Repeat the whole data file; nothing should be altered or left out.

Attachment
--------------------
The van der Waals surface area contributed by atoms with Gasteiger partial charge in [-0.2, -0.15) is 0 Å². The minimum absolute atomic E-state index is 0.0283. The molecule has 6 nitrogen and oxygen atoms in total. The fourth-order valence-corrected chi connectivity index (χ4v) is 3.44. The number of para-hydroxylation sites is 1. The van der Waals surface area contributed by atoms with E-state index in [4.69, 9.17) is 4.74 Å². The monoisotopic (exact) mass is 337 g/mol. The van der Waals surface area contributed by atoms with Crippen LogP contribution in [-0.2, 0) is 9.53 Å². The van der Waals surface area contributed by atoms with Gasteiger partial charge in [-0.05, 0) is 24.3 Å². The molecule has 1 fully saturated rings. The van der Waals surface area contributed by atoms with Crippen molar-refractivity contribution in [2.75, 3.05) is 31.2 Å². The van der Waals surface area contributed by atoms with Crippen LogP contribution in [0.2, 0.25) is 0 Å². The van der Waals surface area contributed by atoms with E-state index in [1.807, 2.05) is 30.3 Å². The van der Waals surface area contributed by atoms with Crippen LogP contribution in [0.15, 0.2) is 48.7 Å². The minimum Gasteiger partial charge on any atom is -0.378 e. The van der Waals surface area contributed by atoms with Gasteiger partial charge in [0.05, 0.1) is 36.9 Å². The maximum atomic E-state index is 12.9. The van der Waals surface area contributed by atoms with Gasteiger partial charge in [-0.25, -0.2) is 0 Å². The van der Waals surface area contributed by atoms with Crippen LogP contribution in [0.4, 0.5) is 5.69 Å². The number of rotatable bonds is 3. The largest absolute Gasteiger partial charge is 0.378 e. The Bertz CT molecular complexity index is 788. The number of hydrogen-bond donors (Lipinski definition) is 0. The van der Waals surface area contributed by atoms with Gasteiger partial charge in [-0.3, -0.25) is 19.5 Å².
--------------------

The van der Waals surface area contributed by atoms with Gasteiger partial charge in [-0.2, -0.15) is 0 Å². The minimum absolute atomic E-state index is 0.0283. The molecule has 6 nitrogen and oxygen atoms in total. The fourth-order valence-corrected chi connectivity index (χ4v) is 3.44. The number of para-hydroxylation sites is 1. The van der Waals surface area contributed by atoms with E-state index in [4.69, 9.17) is 4.74 Å². The monoisotopic (exact) mass is 337 g/mol. The van der Waals surface area contributed by atoms with Crippen LogP contribution in [-0.2, 0) is 9.53 Å². The van der Waals surface area contributed by atoms with Gasteiger partial charge in [-0.05, 0) is 24.3 Å². The molecule has 1 fully saturated rings. The van der Waals surface area contributed by atoms with Crippen molar-refractivity contribution in [2.75, 3.05) is 31.2 Å². The van der Waals surface area contributed by atoms with Crippen LogP contribution in [0.2, 0.25) is 0 Å². The van der Waals surface area contributed by atoms with E-state index in [1.807, 2.05) is 30.3 Å². The van der Waals surface area contributed by atoms with Crippen LogP contribution in [0.15, 0.2) is 48.7 Å². The minimum Gasteiger partial charge on any atom is -0.378 e. The van der Waals surface area contributed by atoms with Gasteiger partial charge in [0.05, 0.1) is 36.9 Å². The maximum atomic E-state index is 12.9. The van der Waals surface area contributed by atoms with Gasteiger partial charge in [-0.25, -0.2) is 0 Å². The van der Waals surface area contributed by atoms with Crippen LogP contribution in [0.4, 0.5) is 5.69 Å². The number of rotatable bonds is 3. The largest absolute Gasteiger partial charge is 0.378 e. The Bertz CT molecular complexity index is 788. The number of hydrogen-bond donors (Lipinski definition) is 0. The van der Waals surface area contributed by atoms with Gasteiger partial charge in [-0.3, -0.25) is 19.5 Å².